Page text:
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LREADY great changes were taking place in Pohyola. The frost
spirit, peeping over the mountains, saw that the hill of copper had
been robbed of its treasure, that the prison-house of the Sampo was
empty. He listened; he could no longer hear the whirring of the
wheels or the busy clacking of the pictured cover. So he stretched
his long, cold fingers over the land, and everything that he touched
was frozen and blasted. He breathed in the air, and chilling mists
hovered over the hills and descended upon the fields and gardens.
The reign of plenty in Pohyola was ended.
Dame Louhi, old and grim and undaunted, called loudly to her
serving-men, her warriors, and her sailors. As a mother hen summons
her chickens around her at the approach of a danger, so did she
marshal her swordsmen, her spearsmen, and her stout-hearted oarsmen.
 "Make ready now our great warship," she said. "We must pursue the
hated robbers; we must overcome and destroy them and bring the
precious Sampo back to our own shores. Lose not a moment, be
courageous, be skilful, be strong—and hasten, hasten, hasten."
They sprang forward by tens and by hundreds, every one eager and
impatient to obey her commands. They pushed the mighty warship out
into the deep water. They hoisted her mast and spread her broad sail
upon the sail-yards. The rowers sat down in their places and each
seized his long oar. The warriors shouted and all the crew joined in
singing the war-song of Pohyola. And the Mistress herself
stood at the helm and with gaunt hands wielded the great rudder and
steered the vessel out to sea. The friendly North Wind filled the
sail, the rowers bent to their oars, and the famous voyage was
Like a monstrous sea-bird skimming over the waves, or like a white
cloud scudding low upon the billows, so did the swift warship speed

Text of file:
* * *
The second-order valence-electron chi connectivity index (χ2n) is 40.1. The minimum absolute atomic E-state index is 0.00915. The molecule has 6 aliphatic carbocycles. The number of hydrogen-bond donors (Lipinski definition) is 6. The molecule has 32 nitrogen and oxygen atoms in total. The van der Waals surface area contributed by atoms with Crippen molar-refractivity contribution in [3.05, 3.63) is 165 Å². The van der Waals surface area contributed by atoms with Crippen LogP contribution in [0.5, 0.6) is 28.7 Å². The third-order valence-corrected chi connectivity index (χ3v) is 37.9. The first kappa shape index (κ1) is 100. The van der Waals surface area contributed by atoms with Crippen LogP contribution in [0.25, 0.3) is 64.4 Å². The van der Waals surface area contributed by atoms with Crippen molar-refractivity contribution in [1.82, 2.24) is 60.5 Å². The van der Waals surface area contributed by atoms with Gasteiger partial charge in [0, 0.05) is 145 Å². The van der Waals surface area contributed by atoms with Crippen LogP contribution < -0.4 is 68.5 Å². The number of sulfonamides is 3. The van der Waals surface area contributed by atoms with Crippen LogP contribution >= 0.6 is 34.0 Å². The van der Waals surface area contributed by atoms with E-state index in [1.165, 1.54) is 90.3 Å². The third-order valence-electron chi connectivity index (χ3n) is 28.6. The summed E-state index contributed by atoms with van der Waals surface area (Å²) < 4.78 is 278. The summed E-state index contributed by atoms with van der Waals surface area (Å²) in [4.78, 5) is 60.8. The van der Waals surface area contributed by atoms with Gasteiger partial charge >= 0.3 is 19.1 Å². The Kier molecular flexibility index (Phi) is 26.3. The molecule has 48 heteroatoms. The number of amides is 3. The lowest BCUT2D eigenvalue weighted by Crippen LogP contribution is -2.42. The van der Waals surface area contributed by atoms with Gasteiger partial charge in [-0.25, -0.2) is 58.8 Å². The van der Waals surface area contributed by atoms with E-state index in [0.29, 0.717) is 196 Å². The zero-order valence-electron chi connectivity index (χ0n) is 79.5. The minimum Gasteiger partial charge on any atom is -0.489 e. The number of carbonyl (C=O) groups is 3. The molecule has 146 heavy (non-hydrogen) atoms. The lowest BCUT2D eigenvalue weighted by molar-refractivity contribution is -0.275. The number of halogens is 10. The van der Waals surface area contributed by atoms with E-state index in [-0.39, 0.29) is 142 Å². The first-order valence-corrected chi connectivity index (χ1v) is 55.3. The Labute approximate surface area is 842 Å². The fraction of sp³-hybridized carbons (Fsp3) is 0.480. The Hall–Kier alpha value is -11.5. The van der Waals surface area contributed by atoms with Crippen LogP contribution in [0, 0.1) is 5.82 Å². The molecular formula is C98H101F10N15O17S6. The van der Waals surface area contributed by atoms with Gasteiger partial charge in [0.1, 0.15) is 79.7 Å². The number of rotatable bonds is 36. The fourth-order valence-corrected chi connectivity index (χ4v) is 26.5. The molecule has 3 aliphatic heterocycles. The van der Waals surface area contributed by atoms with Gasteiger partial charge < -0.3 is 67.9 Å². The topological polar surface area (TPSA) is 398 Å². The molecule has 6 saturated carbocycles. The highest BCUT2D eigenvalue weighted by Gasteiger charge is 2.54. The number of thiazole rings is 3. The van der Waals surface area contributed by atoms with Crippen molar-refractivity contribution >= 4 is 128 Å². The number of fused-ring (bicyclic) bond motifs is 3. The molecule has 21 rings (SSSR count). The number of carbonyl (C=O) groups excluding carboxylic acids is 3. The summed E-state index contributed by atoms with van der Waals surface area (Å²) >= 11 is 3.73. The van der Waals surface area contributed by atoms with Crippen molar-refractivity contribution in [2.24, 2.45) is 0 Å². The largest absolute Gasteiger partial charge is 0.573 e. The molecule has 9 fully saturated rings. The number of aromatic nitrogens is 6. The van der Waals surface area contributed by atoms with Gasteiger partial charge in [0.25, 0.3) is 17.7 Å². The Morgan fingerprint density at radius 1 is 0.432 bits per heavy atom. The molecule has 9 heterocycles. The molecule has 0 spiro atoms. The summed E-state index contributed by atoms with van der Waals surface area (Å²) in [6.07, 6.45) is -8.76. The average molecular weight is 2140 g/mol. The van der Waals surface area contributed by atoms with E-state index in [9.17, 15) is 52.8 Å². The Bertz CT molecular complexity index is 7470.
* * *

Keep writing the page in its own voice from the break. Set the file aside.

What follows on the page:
onward over the vast and measureless sea. With lips drawn lightly
over her toothless mouth, Dame Louhi stood at her post, silent and
deter-  mined, and but one thought filled the minds and hearts of her
courageous crew—the thought to serve her and obey her.
Meanwhile the heroes on their storm-battered red ship were sailing
hopefully homeward, thanking Jumala for their escape from the fog
and the storm. The Sampo was still safely secured with strong ropes
to the bow beams of their brave vessel; its wheels were whirring;
its levers were at work; it was grinding out great streams of salt
to feed the hungry sea.
"To-morrow we shall turn it over," said Ilmarinen; "and then it will
pour out gold and silver enough for every hero in Wainola. To-morrow—but
who knows what may happen to-morrow?"
The Minstrel, with steady hand and hopeful heart, sat at the stern,
guiding the vessel straight through the pathless waters. "Ah! who
knows what may happen to-morrow?" he echoed, as he gazed with
expectant eyes toward the dim, distant horizon.
"Ahti," he cried, "climb up on the broken mast and look around at
the sea and the sky. Tell us whether the horizon is clear or whether
clouds are rising in the air to vex us. Look
be-  fore us, look behind
us, and then tell us what you see."
Quickly the long-armed one obeyed. He climbed the mast to its
splintered top, and there he stood, balanced on one foot, unmoved
and unafraid, as though on solid ground. Eastward he looked and
westward, and naught did he see but the trackless waters and the
unscarred sky. He looked toward the south, and a smile of pleasure
overspread his face.
"Far away, I see the lofty headland and the long, white shore of
your own dear country, "O heroes!" he said. "It is the same shore